Although I’ve been married to the same man for 18 years, every evening at seven o’clock I have an assignation with another man. He is tall, handsome, sensitive, intelligent and trustworthy (the son of an Anglican bishop). I like his ties. My husband is sanguine: ‘There are three of us in this marriage.’
Like many relationships, this one began badly. It started in the weeks following 9/11, when I went from radio addict to television junkie. One evening, after the dogs were fed, the chickens shut up, the vinaigrette made and the wine poured, I realised that I had also become my parents. Watching the news before dinner, drink in hand, was their ritual. But troubling as this realisation was, there was no turning back: the seven o’clock Channel 4 news and the man who presents it were a vital part of my life.
My relationship with Jon Snow is not a fling. This is a long-term affair. We have been together through the synchronised suicide mission and the war in Afghanistan. The war in Iraq. The fox-hunting debacle. The American election. The search for Weapons of Mass Destruction. The Abandonment of the Search for Weapons of Mass Destruction.
I admit there have been days when the nightly despair has outweighed any happiness and hope. Nights when I cannot bear to watch the dusty craters of another car bomb, the bewildered eyes of grief. But I know it’s too late for me to break it off with Mr Snow (press the ‘off’ button) and return to the Aga and The Archers.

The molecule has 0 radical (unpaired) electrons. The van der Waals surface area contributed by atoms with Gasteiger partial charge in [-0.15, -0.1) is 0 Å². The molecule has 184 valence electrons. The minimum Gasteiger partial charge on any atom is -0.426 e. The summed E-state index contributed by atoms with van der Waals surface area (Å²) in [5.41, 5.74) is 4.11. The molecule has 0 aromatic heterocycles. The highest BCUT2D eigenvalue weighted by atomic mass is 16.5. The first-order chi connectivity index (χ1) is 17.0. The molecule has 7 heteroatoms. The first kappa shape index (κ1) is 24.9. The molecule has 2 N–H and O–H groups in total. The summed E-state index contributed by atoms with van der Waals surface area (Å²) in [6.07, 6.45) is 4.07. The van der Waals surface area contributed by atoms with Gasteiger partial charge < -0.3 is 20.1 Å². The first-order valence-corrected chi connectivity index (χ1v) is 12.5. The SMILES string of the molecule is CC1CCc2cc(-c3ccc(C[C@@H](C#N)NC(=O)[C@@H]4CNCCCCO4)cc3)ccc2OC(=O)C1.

Still, every now and then I see the hurt in my husband’s eyes. Like last night. ‘I have feelings too,’ he said, gazing into the distance. ‘And I feel that Jon Snow isn’t going to vote Conservative.’
‘What makes you say that?’ I asked. Call it feminine intuition or sedation by Merlot but deep in my heart I believe Mr Snow’s soul was shaken by a Government that duped its people into a war to disarm a dictator who was already disarmed. Ah, come sit beside me at the Wishful Thinking Cafe, here everyone you like and admire loves just what you love: Yo-Yo Ma’s Bach cello suites, extra-virgin olive oil, Libby Purves, farmers’ markets, Rory Bremner (most of the time). And, naturally, they dislike what you dislike: the haranguing interviews on the Today programme, Little Chef, Asda, the tabloid Times, John Prescott.
Then you go further: you start to believe that everyone who likes novels by Ian McEwan, fly-fishing, hellebores and hymns will vote the way you do. But democracy isn’t so predictable. In the sacred privacy of the voting booth, the man who weeps when he sings God Save the Queen will vote Labour – ‘better the devil you know’. The woman who marched against medical experiments on animals will vote Conservative – ‘My daughter is in a wheelchair because of MRSA.’ The couple who drive a 12-year old Ford Fiesta in order to send their children to private schools plan to vote Liberal Democrat – ‘the only party that opposed the war.’
If I did not have my nightly rendezvous with Mr Snow I’m not sure I’d know there’s an election going on. Voter apathy is contagious and toxic. I worry that today more people in this country will shop at Tesco than stand in line to vote. When folks would rather buy dog food and light bulbs than say how they want the world to be, life loses its meaning. We lose perspective and sanity. We begin to talk gibberish.
This article first appeared in Country Life magazine on May 5, 2005.